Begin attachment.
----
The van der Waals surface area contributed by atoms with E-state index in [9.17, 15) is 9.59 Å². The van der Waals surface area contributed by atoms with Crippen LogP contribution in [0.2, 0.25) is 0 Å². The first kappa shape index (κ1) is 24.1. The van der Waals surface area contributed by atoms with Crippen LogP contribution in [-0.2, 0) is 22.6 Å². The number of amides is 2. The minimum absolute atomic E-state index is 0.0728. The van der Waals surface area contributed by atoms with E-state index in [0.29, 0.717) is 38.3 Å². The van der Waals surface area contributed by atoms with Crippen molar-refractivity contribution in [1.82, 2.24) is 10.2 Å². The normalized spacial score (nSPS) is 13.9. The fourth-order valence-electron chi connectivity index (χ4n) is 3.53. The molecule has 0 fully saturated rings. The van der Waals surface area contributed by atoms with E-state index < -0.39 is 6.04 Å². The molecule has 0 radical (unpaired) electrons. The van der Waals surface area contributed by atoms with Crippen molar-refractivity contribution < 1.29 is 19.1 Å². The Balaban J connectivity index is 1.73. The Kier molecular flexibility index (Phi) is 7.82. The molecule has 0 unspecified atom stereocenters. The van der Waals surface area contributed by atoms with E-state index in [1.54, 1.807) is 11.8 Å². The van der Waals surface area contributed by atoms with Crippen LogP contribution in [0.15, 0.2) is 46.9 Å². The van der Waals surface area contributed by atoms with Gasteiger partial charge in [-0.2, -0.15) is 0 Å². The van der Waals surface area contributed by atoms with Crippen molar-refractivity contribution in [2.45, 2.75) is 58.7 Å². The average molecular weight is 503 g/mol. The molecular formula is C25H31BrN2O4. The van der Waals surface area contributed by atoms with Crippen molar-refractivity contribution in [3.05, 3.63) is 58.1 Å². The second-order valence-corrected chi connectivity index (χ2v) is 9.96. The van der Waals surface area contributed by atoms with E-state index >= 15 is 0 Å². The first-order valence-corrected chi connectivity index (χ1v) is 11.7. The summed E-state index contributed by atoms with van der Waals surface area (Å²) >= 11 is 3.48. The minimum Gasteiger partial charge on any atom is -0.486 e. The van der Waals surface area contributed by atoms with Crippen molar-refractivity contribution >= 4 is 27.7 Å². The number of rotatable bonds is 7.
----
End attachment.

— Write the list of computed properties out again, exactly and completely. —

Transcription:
The van der Waals surface area contributed by atoms with E-state index in [9.17, 15) is 9.59 Å². The van der Waals surface area contributed by atoms with Crippen LogP contribution in [0.2, 0.25) is 0 Å². The first kappa shape index (κ1) is 24.1. The van der Waals surface area contributed by atoms with Crippen LogP contribution in [-0.2, 0) is 22.6 Å². The number of amides is 2. The minimum absolute atomic E-state index is 0.0728. The van der Waals surface area contributed by atoms with E-state index in [0.29, 0.717) is 38.3 Å². The van der Waals surface area contributed by atoms with Crippen molar-refractivity contribution in [1.82, 2.24) is 10.2 Å². The normalized spacial score (nSPS) is 13.9. The fourth-order valence-electron chi connectivity index (χ4n) is 3.53. The molecule has 0 fully saturated rings. The van der Waals surface area contributed by atoms with E-state index < -0.39 is 6.04 Å². The molecule has 0 radical (unpaired) electrons. The van der Waals surface area contributed by atoms with Crippen molar-refractivity contribution < 1.29 is 19.1 Å². The Balaban J connectivity index is 1.73. The Kier molecular flexibility index (Phi) is 7.82. The molecule has 0 unspecified atom stereocenters. The van der Waals surface area contributed by atoms with E-state index in [1.54, 1.807) is 11.8 Å². The van der Waals surface area contributed by atoms with Crippen LogP contribution in [0.15, 0.2) is 46.9 Å². The van der Waals surface area contributed by atoms with Gasteiger partial charge in [-0.2, -0.15) is 0 Å². The van der Waals surface area contributed by atoms with Crippen molar-refractivity contribution in [2.45, 2.75) is 58.7 Å². The average molecular weight is 503 g/mol. The molecular formula is C25H31BrN2O4. The van der Waals surface area contributed by atoms with Crippen molar-refractivity contribution in [3.05, 3.63) is 58.1 Å². The second-order valence-corrected chi connectivity index (χ2v) is 9.96. The van der Waals surface area contributed by atoms with E-state index >= 15 is 0 Å². The first-order valence-corrected chi connectivity index (χ1v) is 11.7. The summed E-state index contributed by atoms with van der Waals surface area (Å²) >= 11 is 3.48. The minimum Gasteiger partial charge on any atom is -0.486 e. The van der Waals surface area contributed by atoms with Crippen molar-refractivity contribution >= 4 is 27.7 Å². The number of rotatable bonds is 7.